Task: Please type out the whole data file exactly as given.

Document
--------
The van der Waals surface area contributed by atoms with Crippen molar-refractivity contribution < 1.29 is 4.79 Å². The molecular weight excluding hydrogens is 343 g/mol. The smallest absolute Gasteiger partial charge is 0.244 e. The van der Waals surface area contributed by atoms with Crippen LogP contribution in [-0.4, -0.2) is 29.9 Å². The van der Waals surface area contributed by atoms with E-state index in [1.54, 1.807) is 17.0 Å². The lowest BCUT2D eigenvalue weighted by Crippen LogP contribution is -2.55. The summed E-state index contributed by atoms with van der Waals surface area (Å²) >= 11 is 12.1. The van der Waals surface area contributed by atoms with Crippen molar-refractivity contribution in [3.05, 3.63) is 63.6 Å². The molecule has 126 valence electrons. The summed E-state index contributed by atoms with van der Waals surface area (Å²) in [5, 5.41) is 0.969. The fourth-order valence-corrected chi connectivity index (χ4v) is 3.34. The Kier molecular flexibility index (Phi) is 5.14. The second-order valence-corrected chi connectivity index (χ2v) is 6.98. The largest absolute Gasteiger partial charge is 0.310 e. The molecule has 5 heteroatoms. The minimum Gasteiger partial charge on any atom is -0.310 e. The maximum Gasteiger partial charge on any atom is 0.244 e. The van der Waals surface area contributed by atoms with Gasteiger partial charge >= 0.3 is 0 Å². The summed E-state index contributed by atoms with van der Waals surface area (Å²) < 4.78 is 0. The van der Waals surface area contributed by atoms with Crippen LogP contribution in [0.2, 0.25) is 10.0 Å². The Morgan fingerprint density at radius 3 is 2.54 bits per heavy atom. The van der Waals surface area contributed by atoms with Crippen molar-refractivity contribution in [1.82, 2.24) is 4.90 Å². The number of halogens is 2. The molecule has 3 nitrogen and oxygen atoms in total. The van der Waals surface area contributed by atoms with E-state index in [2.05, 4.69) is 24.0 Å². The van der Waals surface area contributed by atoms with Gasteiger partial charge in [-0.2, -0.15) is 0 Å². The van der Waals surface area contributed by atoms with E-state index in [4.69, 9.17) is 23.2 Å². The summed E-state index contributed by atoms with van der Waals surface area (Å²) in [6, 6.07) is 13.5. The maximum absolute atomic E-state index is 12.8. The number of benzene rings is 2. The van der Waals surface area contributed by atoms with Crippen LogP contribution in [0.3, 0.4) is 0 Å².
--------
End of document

The van der Waals surface area contributed by atoms with Crippen molar-refractivity contribution < 1.29 is 4.79 Å². The molecular weight excluding hydrogens is 343 g/mol. The smallest absolute Gasteiger partial charge is 0.244 e. The van der Waals surface area contributed by atoms with Crippen LogP contribution in [-0.4, -0.2) is 29.9 Å². The van der Waals surface area contributed by atoms with E-state index in [1.54, 1.807) is 17.0 Å². The lowest BCUT2D eigenvalue weighted by Crippen LogP contribution is -2.55. The summed E-state index contributed by atoms with van der Waals surface area (Å²) >= 11 is 12.1. The van der Waals surface area contributed by atoms with Crippen molar-refractivity contribution in [3.05, 3.63) is 63.6 Å². The molecule has 126 valence electrons. The summed E-state index contributed by atoms with van der Waals surface area (Å²) in [5, 5.41) is 0.969. The fourth-order valence-corrected chi connectivity index (χ4v) is 3.34. The Kier molecular flexibility index (Phi) is 5.14. The second-order valence-corrected chi connectivity index (χ2v) is 6.98. The largest absolute Gasteiger partial charge is 0.310 e. The molecule has 5 heteroatoms. The minimum Gasteiger partial charge on any atom is -0.310 e. The maximum Gasteiger partial charge on any atom is 0.244 e. The van der Waals surface area contributed by atoms with Gasteiger partial charge >= 0.3 is 0 Å². The summed E-state index contributed by atoms with van der Waals surface area (Å²) < 4.78 is 0. The van der Waals surface area contributed by atoms with Crippen LogP contribution in [0.2, 0.25) is 10.0 Å². The Morgan fingerprint density at radius 3 is 2.54 bits per heavy atom. The van der Waals surface area contributed by atoms with Crippen molar-refractivity contribution in [1.82, 2.24) is 4.90 Å². The number of halogens is 2. The molecule has 3 nitrogen and oxygen atoms in total. The van der Waals surface area contributed by atoms with E-state index in [2.05, 4.69) is 24.0 Å². The van der Waals surface area contributed by atoms with Gasteiger partial charge in [-0.2, -0.15) is 0 Å². The van der Waals surface area contributed by atoms with E-state index in [4.69, 9.17) is 23.2 Å². The summed E-state index contributed by atoms with van der Waals surface area (Å²) in [6, 6.07) is 13.5. The maximum absolute atomic E-state index is 12.8. The number of benzene rings is 2. The van der Waals surface area contributed by atoms with Crippen LogP contribution in [0.3, 0.4) is 0 Å².